The Palomar does have a beautiful pool, with comfy lounges and a child-friendly zero entry. On the expansive pool deck, there are free yoga classes one day a week.

We ate at the nearby Jsix restaurant, in another Kimpton property, the Hotel Solamar. This hotel reminded me of the Kimpton in Portland, OR, with wine, craft beer AND cocktails at its evening happy hour; not sure how many bicycles that hotel has.

But the seasonal American restaurant was wonderful. We were greeted with sparkling wine and an amuse bouche, then had excellent salads and delicious fish and pasta.

Monday, October 21, 2013

Getting around Town: Friendly Rides with Lyft

If you are not familiar with a city, taking a cab can be fraught with anxiety. Will I have to wait long? Is the driver going to rip me off? Will he know where he’s going?

With Lyft, you get a ride and a friendly face. Download the app on your smartphone and you're good to go.

I recently tried Lyft in San Diego, and if you live in, or are traveling there, or to any of these cities: DC, Atlanta, St. Paul, Phoenix, Indianapolis, Dallas, Seattle, Chicago or Charlotte, you can check out this new ride sharing app – and save money.

Lyft rides are the same price or less than a cab, and with the promo code RIDE20, you get $20 in free Lyft credits.

The whole experience was seamless. We landed and I opened the app, a red balloon (the cars are distinguished by the furry pink moustaches on the front). You have to allow the app to access your location; then you are told how soon a driver will arrive.

By the time we got off the plane and walked outside, we got a text that our friendly Lyft driver was there. He greeted us with a fist bump and dropped us off at our hotel. On the way, he told us what local beers to check out.

We requested another Lyft driver when we switched hotels (the Hotel Palomar, with the bikes pictured above), and this one, an art student, told us about a great exhibit at the La Jolla Museum of Contemporary Art. It was like having access to insider info.

You pay for the Lyft ride through the credit card stored on the app – there is a suggested donation, and you can add a tip. And both the passenger and the driver rate each other – a handy tool so the company can keep tabs on drivers and weed out obnoxious passengers.
Lyft touches down in Baltimore soon as well.
Note: I did receive a free ride from Lyft, but all views here are my own.

Saturday, October 19, 2013

Running and Biking: Staying Fit Outside at the Manchester Grand Hyatt

The Manchester Grand Hyatt, in San Diego, takes advantage of the wonderful southern California climate, with a jogging/biking map supplied by the concierge. Steps form the hotel, you can run along the sea wall, and though you can't bike through the adjacent Seaport, Village, you can cycle on traffic-free bicycle paths, or take the ferry over to Coronado for miles of bicycle paths.

The Grand Hyatt offers bicycle rentals for $10 an hour - $30 for a full day. These are bicycles for flat, leisurely biking, which is what you'll find along the water, whether in San Diego or Coronado.

And even riding one of these bikes, you can burn enough calories to make up for the Tower 10 IPA you might have had the night before. San Diego has so many craft brewers that it is hard to imagine staying sober long here.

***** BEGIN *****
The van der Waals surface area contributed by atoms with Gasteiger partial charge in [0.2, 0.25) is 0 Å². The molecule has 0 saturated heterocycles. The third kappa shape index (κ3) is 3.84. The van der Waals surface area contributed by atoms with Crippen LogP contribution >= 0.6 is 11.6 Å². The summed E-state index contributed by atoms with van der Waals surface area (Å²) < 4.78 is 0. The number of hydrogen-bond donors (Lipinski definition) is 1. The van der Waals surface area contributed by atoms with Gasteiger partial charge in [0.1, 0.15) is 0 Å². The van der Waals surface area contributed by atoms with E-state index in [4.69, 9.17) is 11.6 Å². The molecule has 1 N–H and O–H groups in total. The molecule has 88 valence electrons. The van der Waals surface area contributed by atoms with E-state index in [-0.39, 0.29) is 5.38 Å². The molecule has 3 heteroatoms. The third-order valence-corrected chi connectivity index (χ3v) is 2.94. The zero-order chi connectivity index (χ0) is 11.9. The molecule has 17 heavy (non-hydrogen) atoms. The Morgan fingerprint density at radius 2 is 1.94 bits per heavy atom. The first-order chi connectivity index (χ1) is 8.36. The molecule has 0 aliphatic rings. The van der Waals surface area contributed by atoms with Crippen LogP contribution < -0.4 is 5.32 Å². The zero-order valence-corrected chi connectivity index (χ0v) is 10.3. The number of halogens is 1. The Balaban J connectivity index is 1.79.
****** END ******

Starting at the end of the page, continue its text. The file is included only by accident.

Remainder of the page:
But you will want to go easy on the beer. You have miles to run, bike, or power walk.

Thursday, October 17, 2013

Manchester Grand Hyatt: Fitness Challenge

San Diego is one of those cities where everyone is always in a good mood. Any why not? The picture perfect weather, with crystal clear blue skies and a temperate range make everyone happy.

In this kind of weather, you almost have to run, but if you are staying at the Manchester Grand Hyatt, right on the San Diego Bay, you will also want to check out the excellent fitness center.

The large gym has a ton of elliptical machines and treadmills, with individual screens, and a ton of free weights and weight machines.

Oddly, someone has absconded with weights below 8 pounds; perhaps visitors to southern California are known for their incredible biceps and shoulders? I do a routine on a bosu ball (there were 3!) that is almost impossible do do with anything over 5 pounds.

But apart from that snafu (do people really swipe weights from hotel gyms?) you can get a great workout here.  There are resistance bands, a stability balls, weighted balls and mats.  There are body bars and weight benches.

And, right outside, there are running and biking paths.

Tuesday, October 15, 2013

Franny's: The Cookbook

I usually buy restaurant cookbooks to relive the glorious meals I’ve had at different places: The Greens, Chez Panisse, Gramercy Tavern and Union Square Café, to name a few.

But I have no love for Franny’s, the restaurant. Although some of the food is delicious, some is merely ordinary and I never get a warm, friendly vibe from the place. Since there are so many other worthy restaurants in my neighborhood, I’d rather give my money to another place.

But the cookbook, Franny's: Simple Seasonal Italian, is another story. This wonderful book, by owners Andrew Feinberg and Francine Stephens, along with NY Times food writer Melissa Clark, has so many wonderful – and yes, simple – recipes that I want to dive into it again and again.